A New Kind of Fury

By Gerald F. Seib

Read the entire article at: WJS.com

Sen. Jeff Flake took to the Senate floor Wednesday morning and spoke for many in a capital that seems to have veered down a new and dark alley of partisan bitterness: “We have lit a match, my colleagues,” he said. “The question is, do we appreciate how close the powder keg is?”

Mr. Flake was referring, of course, to the battle over the Supreme Court nomination of Brett Kavanaugh, which has now equaled and surpassed the epic drama of Justice Clarence Thomas’s confirmation 27 years ago. It reaches some kind of climax Thursday, when both Mr. Kavanaugh and a woman who has accused him of sexual assault appear before the Senate Judiciary Committee.

But there is no chance that the debate ends with that hearing, or with a committee vote, or with a vote of the full Senate—or even with a Kavanaugh withdrawal, if one were to occur. The ramifications of this mess will live on for years to come, regardless of its outcome.

The question is, why this fight? Washington, after all, has been the locus of loud, angry, even anguished debate on a daily basis since the earthquake of the 2016 presidential election. Yet this debate has taken all that to a new level, and making what is left of the conventional political system go haywire in the process.

Here’s why: The Kavanaugh fight takes every raw divide in American society today—partisan, ideological, gender, class, generational—and rolls them all into one. It then folds in the anger of the #MeToo movement, the bitterness between President Trump’s supporters and Trump haters, and the profound concern that liberals and conservatives alike feel about the impact the Supreme Court on the society for decades to come.

Beyond that, Democrats remain furious that President Obama’s last Supreme Court pick, Merrick Garland, was refused a hearing by a Republican Senate, which has helped supercharge the current debate. And, both parties have come to believe that the Kavanaugh fight will play directly into the outcome of the 2018 midterm elections. They are convinced that if they show their base voters they are fighting as hard as possible for or against Brett Kavanaugh, they will be rewarded at the polls. And the November election will, in turn, decide both control of Congress and the arc of the Trump administration for the next two years.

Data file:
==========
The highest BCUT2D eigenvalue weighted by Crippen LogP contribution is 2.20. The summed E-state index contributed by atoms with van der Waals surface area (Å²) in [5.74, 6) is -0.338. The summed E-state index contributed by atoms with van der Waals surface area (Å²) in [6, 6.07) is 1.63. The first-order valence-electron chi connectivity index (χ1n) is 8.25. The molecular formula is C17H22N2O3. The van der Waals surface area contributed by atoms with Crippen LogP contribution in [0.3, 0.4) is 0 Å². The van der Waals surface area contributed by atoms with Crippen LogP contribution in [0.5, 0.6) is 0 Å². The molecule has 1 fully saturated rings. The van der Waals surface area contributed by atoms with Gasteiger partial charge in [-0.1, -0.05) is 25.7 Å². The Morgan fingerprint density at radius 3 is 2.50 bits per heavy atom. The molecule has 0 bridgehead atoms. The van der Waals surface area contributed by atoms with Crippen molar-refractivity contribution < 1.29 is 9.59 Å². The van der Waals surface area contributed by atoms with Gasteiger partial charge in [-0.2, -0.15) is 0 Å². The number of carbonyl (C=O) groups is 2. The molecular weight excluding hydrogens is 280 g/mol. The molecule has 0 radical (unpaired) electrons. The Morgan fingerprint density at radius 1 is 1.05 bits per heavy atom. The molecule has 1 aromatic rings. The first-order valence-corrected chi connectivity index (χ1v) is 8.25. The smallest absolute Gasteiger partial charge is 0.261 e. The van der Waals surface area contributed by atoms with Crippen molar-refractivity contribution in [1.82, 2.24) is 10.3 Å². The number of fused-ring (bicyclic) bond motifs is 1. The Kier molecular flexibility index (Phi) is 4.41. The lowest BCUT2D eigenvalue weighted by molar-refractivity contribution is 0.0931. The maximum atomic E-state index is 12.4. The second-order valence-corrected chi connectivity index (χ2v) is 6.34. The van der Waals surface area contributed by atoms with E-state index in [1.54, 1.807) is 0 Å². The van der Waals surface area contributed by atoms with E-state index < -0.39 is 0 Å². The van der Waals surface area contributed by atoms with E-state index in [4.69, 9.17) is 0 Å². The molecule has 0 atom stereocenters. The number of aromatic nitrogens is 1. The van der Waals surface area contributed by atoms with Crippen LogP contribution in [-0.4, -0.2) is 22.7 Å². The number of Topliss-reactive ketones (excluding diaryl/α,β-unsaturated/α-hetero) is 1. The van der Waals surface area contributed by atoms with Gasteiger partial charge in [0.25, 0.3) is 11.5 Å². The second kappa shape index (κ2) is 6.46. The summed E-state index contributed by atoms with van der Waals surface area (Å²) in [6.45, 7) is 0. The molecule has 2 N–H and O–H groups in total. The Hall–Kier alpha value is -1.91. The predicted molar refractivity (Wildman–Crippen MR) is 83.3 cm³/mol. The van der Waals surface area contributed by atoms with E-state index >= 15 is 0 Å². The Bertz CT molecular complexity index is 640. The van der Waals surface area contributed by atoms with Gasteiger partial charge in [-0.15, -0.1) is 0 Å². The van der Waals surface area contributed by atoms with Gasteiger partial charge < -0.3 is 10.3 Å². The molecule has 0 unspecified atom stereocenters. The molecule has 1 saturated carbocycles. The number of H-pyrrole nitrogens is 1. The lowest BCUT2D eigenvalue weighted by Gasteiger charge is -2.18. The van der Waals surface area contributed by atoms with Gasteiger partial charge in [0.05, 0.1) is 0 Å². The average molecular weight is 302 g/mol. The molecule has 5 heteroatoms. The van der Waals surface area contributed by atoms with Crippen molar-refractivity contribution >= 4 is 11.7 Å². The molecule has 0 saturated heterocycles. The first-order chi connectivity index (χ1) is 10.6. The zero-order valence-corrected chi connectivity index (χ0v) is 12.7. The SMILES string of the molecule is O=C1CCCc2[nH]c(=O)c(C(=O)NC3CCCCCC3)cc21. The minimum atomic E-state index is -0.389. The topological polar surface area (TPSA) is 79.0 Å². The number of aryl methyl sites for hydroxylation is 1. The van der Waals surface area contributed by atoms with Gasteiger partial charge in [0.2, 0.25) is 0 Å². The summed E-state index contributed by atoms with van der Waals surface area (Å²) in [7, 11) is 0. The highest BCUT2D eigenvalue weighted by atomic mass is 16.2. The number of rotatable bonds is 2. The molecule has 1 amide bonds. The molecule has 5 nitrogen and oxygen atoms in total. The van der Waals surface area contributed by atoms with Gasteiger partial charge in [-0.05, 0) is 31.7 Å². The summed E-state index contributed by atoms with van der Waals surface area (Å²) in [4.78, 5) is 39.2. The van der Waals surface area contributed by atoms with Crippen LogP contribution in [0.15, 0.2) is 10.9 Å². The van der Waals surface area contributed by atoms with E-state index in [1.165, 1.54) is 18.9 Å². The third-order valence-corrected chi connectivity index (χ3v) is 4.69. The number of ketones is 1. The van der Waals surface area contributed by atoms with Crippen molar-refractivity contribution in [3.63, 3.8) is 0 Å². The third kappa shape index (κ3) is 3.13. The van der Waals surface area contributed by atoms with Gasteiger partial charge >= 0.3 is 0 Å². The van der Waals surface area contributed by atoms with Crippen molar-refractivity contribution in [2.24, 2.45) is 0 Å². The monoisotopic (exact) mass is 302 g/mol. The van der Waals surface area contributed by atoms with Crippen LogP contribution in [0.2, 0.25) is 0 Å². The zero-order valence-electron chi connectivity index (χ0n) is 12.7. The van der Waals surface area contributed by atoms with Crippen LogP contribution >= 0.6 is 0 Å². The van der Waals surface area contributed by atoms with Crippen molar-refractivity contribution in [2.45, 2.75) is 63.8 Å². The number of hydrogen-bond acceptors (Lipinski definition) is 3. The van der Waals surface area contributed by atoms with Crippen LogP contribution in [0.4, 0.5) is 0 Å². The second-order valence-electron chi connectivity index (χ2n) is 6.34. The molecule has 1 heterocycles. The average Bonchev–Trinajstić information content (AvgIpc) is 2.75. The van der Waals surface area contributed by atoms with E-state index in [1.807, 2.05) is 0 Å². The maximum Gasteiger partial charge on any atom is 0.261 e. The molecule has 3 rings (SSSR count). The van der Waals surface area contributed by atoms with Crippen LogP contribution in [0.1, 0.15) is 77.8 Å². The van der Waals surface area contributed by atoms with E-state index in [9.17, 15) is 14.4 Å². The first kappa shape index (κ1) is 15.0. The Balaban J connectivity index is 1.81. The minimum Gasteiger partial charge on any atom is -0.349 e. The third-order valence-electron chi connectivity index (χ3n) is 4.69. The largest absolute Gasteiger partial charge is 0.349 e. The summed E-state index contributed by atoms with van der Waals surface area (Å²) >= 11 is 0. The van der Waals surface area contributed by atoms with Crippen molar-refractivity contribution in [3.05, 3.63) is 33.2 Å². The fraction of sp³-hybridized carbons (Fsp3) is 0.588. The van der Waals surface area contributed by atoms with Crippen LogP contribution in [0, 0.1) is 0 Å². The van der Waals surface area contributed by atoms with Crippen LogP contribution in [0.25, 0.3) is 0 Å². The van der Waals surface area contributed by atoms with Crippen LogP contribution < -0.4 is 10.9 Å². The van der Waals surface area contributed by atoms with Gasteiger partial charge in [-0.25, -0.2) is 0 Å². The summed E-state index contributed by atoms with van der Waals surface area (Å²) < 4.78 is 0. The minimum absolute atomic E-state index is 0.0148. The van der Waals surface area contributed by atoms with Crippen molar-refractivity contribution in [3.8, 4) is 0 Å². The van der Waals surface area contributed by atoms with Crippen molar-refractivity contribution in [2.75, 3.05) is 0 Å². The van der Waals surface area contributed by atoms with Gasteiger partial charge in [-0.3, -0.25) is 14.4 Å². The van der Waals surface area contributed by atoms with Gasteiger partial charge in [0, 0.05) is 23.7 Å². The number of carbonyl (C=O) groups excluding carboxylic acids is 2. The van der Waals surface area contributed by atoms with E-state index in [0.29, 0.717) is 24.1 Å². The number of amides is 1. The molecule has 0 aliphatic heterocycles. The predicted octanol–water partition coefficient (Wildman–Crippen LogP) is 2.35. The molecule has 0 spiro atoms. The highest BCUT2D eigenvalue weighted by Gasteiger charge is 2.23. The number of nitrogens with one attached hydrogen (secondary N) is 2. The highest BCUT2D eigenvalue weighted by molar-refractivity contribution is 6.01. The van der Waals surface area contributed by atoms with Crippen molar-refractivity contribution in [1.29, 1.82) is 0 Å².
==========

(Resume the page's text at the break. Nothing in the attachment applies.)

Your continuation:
Both the emotions and the stakes, in other words, are enormous.

All that is inflamed further by a social-media environment in which fury is the norm and facts are elusive, if not superfluous. In this environment, the one thing that used to keep even heated Washington debates under some kind of control—a willingness to at least consider the possibility that those on the other side are acting in good faith—has all but evaporated.

It would be hard to overstate the fevered atmosphere all this has produced in Washington in recent days. Many of those in the forefront of the debate—Mr. Kavanaugh, the women accusing him, key senators—report that they and their families have been threatened with violence, sometimes with death.

Some participants in the drama have gone into hiding; others have security details with them. Sen. Ted Cruz and his wife were chased out of a Washington restaurant a few days ago by a group of anti-Kavanaugh protesters. A journalist’s email inbox suddenly is receiving messages previously unheard of: results of a lie-detector test, a sworn statement about gang rape, a subject line reading, “Is Kavanaugh a War Criminal?”

By late Wednesday, the mix had expanded to include: sworn statements from four people backing up the woman who first accused Mr. Kavanaugh of sexual assault more than three decades ago; celebrity lawyer Michael Avenattiwith a sworn statement from a woman with alleged Mr. Kavanaugh was party to using alcohol and drugs to open the door to sexual assault during the same period; and sworn statements from Mr. Kavanaugh flatly denying the charges.

Amid it all, Mr. Kavanaugh has done something utterly unprecedented for a judicial nominee: Gone on national television to defend himself.

Nobody doubts the gravity of the issues—potential sexual assaults and the potential character assassination of an innocent man for political purposes. Yet in their quieter moments, even some committed partisans are starting to ask how some civility might be restored. “We have lost our norms,” says Donna Brazile, a longtime Democratic activist and former head of the national party.

So how to restore those norms? Nobody quite knows. If the system appears to have blown a fuse, it’s because it’s trying to handle high-voltage claims on subjects never before discussed this way.

That path forward for the Kavanaugh nomination will become clear, one way or the other, in the next few days. It may take a lot longer to figure out the path forward for the political system.

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